When attempting a net install, I chose an FTP source which
happened to be now. Although the system offered to try again,
the interface had been brought down, and was not put back "up"
before this retry attempt. Thus subsequent attempts failed until
I switched consoles to a shell and ifconfig'ed the interface back
Check your logic for when you force the interface down.
Also remember that the default route will be lost when the
interface is deleted, so the gateway has to be reinstalled when
the interface is brought up again.
Sysinstall PR for Murray.
I am no longer working in this area.
The problem with this issue is that the logic to do the work of
bringing up the interfaces is only contingent on one state: is the
system running as init (pid == 1) or not? If it's running as init it
will go and nuke the interfaces, default route, etc... which is
probably not what you want ;]. Some possible solutions:
1. Modifying the install script to check via ifconfig to see
whether or not things are up, set an environment variable, and proceed
at init time (hacky solution).
2. Inline the check in the sysinstall code to verify via ifconfig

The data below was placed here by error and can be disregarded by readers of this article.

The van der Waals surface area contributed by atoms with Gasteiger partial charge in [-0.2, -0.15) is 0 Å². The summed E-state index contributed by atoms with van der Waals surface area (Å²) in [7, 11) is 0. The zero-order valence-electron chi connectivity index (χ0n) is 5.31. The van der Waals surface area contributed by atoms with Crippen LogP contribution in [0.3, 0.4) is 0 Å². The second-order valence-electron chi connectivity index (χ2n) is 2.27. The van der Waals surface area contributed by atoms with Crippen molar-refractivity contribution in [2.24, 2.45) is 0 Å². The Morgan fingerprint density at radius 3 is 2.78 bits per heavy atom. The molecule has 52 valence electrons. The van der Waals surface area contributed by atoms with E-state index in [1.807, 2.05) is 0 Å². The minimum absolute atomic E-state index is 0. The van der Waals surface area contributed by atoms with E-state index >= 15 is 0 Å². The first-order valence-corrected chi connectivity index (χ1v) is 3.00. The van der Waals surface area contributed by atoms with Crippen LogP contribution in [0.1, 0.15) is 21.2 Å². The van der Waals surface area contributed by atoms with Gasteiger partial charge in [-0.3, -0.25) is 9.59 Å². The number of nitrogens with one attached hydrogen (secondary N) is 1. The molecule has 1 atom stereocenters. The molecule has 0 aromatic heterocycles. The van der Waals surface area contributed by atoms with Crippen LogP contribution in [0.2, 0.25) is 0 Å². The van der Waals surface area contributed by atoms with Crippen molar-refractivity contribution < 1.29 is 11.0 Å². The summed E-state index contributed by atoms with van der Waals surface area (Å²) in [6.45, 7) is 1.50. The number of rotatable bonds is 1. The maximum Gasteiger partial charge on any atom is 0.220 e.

(PITA to maintain).
3. Just prompt the user every single time they run an install IF
they want to monkey around with the interface configuration.
3. seems very doable and it wouldn't impede too much with the user
experience IMO; most folks just need to run through the configuration
once, if they fail and have to go back, well, que sirrah sirrah... one
dialog wouldn't hurt too much. To alleviate usability issues, a global
variable could be added to state `hey, network's setup -- we don't
need to monkey frak around with it twice' to improve user experience,
but there needs to be an override switch in that event so that if
people screw things up they can go and reconfigure the details again.
That's one piece that's not really available today that could be done
better in sysinstall.
Back to the pool.